So we connected L1 & L2 inductors within the collector & base circuits using a soft iron rod. So this rod will connect the L2 inductor to L1 inductor because of its mutual induction, A part of the energy within the collector circuit will be connected to the base side of the circuit. Thus, the oscillation within the tank circuit is sustained & amplified continuously.

Oscillation Conditions

The transistor oscillator circuit must follow the following

  • The phase shift of the loop should be 0 & 360 degrees.
  • The loop gain must be >1.
  • If a sinusoidal signal is a preferred output, then a loop gain > 1 will quickly cause the o/p to saturate at both waveform peaks & generating unacceptable distortion.
  • If the gain of the amplifier is >100, then it will cause the oscillator to limit both the waveform peaks. To meet the above conditions, the oscillator circuit should include some type of amplifier, as well as a part of its output, which should be fed back to the input. To conquer the losses within the input circuit, we utilize the feedback circuit. If the amplifier’s gain is <1, then the oscillator circuit will not oscillate and if it is > 1, then the circuit will oscillate and generate distorted signals.

Types of Transistor Oscillator

There are different kinds of oscillators available but each oscillator has the same function. So they generate continuous undamped output. But, they change in supplying energy to the oscillatory or tank circuit to meet the frequency ranges as well as losses over which they are utilized.

Transistor oscillators which use LC circuits as their oscillatory or tank circuits are extremely popular for producing high-frequency outputs. The different types of transistor oscillators are discussed below.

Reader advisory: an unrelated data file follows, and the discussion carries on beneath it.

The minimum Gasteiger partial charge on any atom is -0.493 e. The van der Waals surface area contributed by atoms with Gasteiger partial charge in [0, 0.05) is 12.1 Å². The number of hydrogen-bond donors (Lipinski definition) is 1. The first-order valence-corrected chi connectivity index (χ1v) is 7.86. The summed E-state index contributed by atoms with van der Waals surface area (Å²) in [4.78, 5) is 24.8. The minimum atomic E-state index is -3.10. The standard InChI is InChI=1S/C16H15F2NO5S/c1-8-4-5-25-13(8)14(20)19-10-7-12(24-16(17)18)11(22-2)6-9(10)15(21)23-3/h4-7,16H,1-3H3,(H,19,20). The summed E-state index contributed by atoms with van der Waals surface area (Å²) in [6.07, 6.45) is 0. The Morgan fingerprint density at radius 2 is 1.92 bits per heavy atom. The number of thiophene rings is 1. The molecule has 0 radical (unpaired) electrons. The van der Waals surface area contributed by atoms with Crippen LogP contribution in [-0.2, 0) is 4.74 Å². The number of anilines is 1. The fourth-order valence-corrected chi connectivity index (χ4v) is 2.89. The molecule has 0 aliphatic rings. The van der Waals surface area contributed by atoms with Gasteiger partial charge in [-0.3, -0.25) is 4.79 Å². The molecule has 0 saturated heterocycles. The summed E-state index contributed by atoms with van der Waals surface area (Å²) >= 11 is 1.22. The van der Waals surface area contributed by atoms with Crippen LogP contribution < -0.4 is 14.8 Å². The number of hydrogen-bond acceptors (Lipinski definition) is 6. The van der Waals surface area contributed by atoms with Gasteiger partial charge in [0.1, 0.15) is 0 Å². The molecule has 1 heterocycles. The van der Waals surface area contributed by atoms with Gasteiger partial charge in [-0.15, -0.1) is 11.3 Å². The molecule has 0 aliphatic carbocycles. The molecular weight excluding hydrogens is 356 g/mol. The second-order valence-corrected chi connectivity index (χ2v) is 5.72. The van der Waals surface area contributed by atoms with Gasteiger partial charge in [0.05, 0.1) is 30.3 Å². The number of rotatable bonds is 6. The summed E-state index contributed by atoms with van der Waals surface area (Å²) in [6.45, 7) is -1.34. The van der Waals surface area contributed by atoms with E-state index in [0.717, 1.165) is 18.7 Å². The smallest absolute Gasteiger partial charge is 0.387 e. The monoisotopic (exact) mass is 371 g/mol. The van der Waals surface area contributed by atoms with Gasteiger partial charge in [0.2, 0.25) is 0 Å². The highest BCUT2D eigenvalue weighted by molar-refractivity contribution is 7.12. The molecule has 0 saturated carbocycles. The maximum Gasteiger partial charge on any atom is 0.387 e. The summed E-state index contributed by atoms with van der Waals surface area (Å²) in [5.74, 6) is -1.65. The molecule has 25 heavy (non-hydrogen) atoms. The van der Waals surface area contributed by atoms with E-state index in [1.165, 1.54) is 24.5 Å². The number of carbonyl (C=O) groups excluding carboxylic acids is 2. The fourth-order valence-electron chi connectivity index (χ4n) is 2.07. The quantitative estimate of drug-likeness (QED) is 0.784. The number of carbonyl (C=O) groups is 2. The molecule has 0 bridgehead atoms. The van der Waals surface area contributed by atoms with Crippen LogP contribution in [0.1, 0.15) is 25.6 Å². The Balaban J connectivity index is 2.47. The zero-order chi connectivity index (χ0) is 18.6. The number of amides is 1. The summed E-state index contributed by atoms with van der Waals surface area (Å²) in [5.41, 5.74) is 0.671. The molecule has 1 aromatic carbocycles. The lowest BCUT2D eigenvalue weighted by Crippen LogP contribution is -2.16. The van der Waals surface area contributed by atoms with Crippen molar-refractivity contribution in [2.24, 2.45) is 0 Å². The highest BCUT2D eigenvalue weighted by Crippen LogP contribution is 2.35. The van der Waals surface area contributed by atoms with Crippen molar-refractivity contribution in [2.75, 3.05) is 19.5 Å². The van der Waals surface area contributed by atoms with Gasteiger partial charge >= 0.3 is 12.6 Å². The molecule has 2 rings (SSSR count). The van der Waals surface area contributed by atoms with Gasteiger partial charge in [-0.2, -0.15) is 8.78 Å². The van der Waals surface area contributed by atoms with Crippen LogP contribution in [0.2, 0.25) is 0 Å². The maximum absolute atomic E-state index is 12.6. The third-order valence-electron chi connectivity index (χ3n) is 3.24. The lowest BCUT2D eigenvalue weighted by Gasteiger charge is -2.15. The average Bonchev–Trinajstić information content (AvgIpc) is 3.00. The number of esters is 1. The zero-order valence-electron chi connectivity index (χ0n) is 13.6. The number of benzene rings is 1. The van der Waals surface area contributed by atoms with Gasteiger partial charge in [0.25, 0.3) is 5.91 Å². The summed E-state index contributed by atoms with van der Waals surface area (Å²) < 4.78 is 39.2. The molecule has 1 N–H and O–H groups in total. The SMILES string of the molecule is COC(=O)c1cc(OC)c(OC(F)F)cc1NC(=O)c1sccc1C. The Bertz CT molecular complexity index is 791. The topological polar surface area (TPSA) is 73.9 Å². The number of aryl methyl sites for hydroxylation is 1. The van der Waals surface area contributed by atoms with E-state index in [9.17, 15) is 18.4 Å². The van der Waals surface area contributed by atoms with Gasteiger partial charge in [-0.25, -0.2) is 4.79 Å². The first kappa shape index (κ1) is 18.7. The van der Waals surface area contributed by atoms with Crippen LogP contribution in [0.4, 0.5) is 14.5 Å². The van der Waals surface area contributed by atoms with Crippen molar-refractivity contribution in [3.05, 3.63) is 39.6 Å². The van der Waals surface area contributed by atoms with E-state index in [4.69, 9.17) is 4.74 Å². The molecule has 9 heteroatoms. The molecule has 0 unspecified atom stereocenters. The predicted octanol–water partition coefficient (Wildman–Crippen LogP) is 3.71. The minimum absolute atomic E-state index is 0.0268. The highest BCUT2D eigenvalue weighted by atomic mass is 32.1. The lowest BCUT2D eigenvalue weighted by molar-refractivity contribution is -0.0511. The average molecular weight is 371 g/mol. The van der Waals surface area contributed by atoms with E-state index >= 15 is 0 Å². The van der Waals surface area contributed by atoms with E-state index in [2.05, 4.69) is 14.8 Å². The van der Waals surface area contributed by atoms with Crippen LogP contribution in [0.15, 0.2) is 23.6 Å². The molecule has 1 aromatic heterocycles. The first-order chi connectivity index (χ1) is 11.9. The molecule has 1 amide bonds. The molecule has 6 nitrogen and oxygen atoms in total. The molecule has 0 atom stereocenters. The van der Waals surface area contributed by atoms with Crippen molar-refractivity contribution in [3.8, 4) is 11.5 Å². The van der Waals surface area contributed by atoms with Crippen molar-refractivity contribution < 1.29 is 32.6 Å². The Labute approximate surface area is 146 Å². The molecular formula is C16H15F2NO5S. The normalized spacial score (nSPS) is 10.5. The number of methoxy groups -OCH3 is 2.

Hartley Oscillator

The Hartley oscillator is one kind of electronic oscillator that is used to determine the oscillation frequency through a tuned circuit. The main feature of this oscillator is that the tuned circuit includes a single capacitor connected in parallel through two inductors in series & the feedback signal required for oscillation is obtained from the two inductors’ center connection. Hartley oscillator is appropriate for oscillations in the RF range up to 30MHz. To know more about this oscillator click here – Hartley oscillator.

Crystal Oscillator

Transistor crystal oscillator is applicable in different areas of electronics as well as radio. These types of oscillators play a key role in providing a cheap CLK signal to use in logic or digital circuit. In other examples, this oscillator may be used for providing a constant and precise RF signal source. So these oscillators are frequently used by radio amateurs or radio hams within radio transmitter circuits, wherever they can be most effective. To know more about this oscillator click here – crystal oscillator.

Colpitt’s Oscillator

The Colpitts oscillator is quite opposite to Hartley Oscillator except the inductors & capacitors are replaced with each other within the tank circuit. The main benefit of this kind of oscillator is that by less mutual & self-inductance in the tank circuit, the oscillator’s frequency stability is improved. This oscillator generates very high frequencies based on sinusoidal signals. These oscillators have high-frequency stability and they can withstand low and high temperatures. To know more about this oscillator click here – Colpitts oscillator